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The London home of pioneering Jamaican healer, Mary Seacole, has been marked with one of English Heritage’s prestigious blue plaques.
The plaque, which was unveiled on Thursday (Nov. 29) at a ceremony at the house at Soho Square in Westminster, describes Mrs. Seacole as a “heroine of the Crimean War”.
The house is in fact one of several places in London where Mary Seacole lived during her time there and is the only one that has survived until today. The very plaque mounted at Soho Square previously adorned Mrs. Seacole’s earlier address at George Street in Marylebone before its demolition.
The Soho Square address was where Mrs. Seacole lived after her return from the Crimean War and at the time of the publication of ‘The Wonderful Adventures of Mrs. Seacole in Many Lands’, the first autobiography written by a black woman in Britain.
The ceremony was attended by Jamaican High Commissioner to the United Kingdom, Burchell Whiteman and Mrs. Whiteman; Britain’s Minister for Culture, Margaret Hodge; Councillor Frances Blois representing the Office of The Lord Mayor of Westminster; Vice-Chair of the Mary Seacole Memorial Statue Appeal, Professor Elizabeth Anionwu; Co-editor of the re-release of Seacole’s autobiography, Ziggi Alexander; Chair of the Mary Seacole Memorial Statue Appeal’s Artist Selection Panel, Baroness Valerie Amos, as well as representatives of the Mary Seacole Memorial Association, and many others.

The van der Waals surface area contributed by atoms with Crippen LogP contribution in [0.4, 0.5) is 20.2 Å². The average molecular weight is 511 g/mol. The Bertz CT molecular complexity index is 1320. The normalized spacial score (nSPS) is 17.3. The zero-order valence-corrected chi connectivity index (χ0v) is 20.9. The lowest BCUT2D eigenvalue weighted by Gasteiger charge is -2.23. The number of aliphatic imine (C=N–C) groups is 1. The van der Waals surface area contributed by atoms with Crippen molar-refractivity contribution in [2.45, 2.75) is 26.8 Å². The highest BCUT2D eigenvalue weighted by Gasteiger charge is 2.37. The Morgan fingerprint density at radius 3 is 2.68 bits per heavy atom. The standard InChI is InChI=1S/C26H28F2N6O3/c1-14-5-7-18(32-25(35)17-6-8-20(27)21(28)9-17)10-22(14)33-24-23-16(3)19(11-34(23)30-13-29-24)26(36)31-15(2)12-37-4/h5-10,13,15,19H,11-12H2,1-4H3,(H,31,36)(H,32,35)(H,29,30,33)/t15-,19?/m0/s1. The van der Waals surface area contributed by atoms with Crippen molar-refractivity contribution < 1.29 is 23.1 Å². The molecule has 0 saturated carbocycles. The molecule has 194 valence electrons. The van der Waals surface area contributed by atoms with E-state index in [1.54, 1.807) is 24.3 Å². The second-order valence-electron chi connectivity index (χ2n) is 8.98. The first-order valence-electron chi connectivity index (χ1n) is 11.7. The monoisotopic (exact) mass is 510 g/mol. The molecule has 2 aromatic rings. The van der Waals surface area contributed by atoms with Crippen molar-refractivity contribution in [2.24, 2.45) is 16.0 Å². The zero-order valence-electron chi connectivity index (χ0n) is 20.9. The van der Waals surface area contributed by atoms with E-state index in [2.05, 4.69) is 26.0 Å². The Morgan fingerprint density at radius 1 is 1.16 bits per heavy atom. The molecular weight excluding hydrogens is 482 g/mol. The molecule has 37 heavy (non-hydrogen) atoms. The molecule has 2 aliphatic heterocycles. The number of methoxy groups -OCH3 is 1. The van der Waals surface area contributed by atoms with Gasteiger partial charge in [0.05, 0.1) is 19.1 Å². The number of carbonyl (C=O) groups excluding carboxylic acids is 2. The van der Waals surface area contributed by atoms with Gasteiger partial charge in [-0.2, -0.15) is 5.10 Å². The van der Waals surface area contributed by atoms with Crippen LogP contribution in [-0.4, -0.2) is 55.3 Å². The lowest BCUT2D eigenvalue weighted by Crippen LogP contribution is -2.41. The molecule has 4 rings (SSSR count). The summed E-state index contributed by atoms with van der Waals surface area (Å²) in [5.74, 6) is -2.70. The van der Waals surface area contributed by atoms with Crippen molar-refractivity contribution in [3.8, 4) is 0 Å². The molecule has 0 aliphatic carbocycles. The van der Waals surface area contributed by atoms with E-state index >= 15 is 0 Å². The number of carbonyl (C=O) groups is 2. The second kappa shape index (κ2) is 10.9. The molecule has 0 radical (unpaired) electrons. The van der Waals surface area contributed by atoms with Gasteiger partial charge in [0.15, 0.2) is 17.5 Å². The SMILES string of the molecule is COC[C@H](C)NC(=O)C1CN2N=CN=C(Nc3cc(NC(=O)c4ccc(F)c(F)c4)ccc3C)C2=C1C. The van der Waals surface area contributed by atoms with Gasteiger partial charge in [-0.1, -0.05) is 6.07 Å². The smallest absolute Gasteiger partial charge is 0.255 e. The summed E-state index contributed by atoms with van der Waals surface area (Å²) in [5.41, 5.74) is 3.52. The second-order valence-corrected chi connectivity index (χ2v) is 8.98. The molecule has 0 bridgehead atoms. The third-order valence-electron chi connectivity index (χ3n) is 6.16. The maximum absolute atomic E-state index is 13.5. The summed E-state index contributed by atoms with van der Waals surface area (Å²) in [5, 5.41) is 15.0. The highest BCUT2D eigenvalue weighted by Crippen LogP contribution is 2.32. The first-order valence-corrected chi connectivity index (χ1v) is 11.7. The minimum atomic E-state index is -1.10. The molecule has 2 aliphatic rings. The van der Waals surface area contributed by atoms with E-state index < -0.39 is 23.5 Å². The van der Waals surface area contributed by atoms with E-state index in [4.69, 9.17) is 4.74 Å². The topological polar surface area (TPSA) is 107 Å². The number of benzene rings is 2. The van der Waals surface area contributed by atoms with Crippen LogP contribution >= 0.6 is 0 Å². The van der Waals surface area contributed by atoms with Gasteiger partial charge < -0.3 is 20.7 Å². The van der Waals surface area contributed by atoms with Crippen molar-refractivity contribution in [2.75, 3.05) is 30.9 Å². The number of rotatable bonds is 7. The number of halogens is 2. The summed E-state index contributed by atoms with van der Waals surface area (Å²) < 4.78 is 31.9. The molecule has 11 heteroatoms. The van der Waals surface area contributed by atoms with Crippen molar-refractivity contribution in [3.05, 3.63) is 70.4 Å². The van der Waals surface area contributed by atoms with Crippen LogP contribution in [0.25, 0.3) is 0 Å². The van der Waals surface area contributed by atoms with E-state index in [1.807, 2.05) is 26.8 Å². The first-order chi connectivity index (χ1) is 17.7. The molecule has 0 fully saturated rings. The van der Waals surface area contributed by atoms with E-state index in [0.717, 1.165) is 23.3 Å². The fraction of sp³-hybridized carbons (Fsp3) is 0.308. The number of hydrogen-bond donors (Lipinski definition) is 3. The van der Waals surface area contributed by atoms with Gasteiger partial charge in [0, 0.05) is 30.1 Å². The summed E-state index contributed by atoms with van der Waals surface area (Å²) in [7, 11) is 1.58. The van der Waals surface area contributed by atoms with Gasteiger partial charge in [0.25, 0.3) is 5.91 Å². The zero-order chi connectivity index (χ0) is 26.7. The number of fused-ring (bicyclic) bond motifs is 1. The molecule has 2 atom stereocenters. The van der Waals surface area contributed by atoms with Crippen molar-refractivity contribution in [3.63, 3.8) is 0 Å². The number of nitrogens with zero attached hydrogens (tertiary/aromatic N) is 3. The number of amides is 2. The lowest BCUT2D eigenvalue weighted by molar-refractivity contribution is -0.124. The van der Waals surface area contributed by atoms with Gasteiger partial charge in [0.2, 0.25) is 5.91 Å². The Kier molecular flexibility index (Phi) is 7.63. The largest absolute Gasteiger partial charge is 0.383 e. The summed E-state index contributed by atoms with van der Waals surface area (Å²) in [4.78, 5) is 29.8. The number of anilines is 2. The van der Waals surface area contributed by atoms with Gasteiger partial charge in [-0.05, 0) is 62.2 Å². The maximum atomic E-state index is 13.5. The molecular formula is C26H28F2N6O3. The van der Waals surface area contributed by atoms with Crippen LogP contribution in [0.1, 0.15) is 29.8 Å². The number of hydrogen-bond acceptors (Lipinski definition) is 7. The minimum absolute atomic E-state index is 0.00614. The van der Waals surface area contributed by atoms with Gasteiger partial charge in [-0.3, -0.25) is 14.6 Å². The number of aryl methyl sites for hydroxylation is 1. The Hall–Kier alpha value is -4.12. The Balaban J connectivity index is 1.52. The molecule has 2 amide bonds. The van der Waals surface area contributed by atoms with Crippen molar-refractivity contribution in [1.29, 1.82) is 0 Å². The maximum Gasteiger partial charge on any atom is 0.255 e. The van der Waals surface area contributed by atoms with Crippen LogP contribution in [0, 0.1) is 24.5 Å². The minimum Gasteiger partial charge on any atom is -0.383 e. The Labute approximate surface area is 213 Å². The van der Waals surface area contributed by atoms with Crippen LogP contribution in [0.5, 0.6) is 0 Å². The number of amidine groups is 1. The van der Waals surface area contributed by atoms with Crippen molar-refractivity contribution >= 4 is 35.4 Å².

To coincide with the unveiling of the plaque, the Florence Nightingale Museum has opened a display devoted to Mary Seacole’s life and contribution to the nursing care of British soldiers during the Crimean War.
English Heritage has managed the blue plaque scheme since 1986. Plaques have since been issued to commemorate the achievements of a vast range of figures from different countries, cultures and backgrounds including late former Prime Minister and historian, Sir Winston Churchill; American musician, Jimi Hendrix; crime fiction writer, Agatha Christie, and Austrian neurologist and psychiatrist, Sigmund Freud.
The residence of another legendary Jamaican, Bob Marley, was commemorated with a plaque last year.Mary Seacole was recently voted greatest ever black Briton in an online poll.